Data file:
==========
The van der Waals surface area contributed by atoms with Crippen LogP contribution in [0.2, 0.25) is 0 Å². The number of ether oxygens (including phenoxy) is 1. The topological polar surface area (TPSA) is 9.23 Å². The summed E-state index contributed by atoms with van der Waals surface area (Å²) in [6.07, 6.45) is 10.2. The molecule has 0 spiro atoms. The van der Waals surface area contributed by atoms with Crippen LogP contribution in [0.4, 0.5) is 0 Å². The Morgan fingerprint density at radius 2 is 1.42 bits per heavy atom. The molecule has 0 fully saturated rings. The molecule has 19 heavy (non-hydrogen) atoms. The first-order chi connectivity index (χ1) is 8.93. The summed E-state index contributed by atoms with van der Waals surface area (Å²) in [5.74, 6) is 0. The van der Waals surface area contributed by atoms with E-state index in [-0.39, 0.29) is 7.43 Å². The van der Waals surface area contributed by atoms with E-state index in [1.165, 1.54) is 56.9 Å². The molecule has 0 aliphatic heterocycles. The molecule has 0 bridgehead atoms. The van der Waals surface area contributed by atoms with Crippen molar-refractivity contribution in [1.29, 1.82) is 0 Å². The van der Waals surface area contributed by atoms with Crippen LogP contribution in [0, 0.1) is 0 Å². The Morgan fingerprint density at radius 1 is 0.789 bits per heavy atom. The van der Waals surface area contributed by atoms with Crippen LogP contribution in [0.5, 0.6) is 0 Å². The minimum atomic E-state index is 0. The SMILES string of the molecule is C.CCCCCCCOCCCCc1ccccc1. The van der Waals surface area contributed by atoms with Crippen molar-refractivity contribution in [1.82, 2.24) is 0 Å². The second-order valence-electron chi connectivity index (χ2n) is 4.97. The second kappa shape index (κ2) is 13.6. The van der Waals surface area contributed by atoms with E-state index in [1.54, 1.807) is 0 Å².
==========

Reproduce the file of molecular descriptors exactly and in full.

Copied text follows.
The van der Waals surface area contributed by atoms with Crippen LogP contribution in [0.2, 0.25) is 0 Å². The number of ether oxygens (including phenoxy) is 1. The topological polar surface area (TPSA) is 9.23 Å². The summed E-state index contributed by atoms with van der Waals surface area (Å²) in [6.07, 6.45) is 10.2. The molecule has 0 spiro atoms. The van der Waals surface area contributed by atoms with Crippen LogP contribution in [0.4, 0.5) is 0 Å². The Morgan fingerprint density at radius 2 is 1.42 bits per heavy atom. The molecule has 0 fully saturated rings. The molecule has 19 heavy (non-hydrogen) atoms. The first-order chi connectivity index (χ1) is 8.93. The summed E-state index contributed by atoms with van der Waals surface area (Å²) in [5.74, 6) is 0. The van der Waals surface area contributed by atoms with E-state index in [-0.39, 0.29) is 7.43 Å². The van der Waals surface area contributed by atoms with E-state index in [1.165, 1.54) is 56.9 Å². The molecule has 0 aliphatic heterocycles. The molecule has 0 bridgehead atoms. The van der Waals surface area contributed by atoms with Crippen molar-refractivity contribution in [1.29, 1.82) is 0 Å². The van der Waals surface area contributed by atoms with Crippen LogP contribution in [0, 0.1) is 0 Å². The Morgan fingerprint density at radius 1 is 0.789 bits per heavy atom. The van der Waals surface area contributed by atoms with Crippen LogP contribution in [0.5, 0.6) is 0 Å². The minimum atomic E-state index is 0. The SMILES string of the molecule is C.CCCCCCCOCCCCc1ccccc1. The van der Waals surface area contributed by atoms with Crippen molar-refractivity contribution in [1.82, 2.24) is 0 Å². The second-order valence-electron chi connectivity index (χ2n) is 4.97. The second kappa shape index (κ2) is 13.6. The van der Waals surface area contributed by atoms with E-state index in [1.54, 1.807) is 0 Å².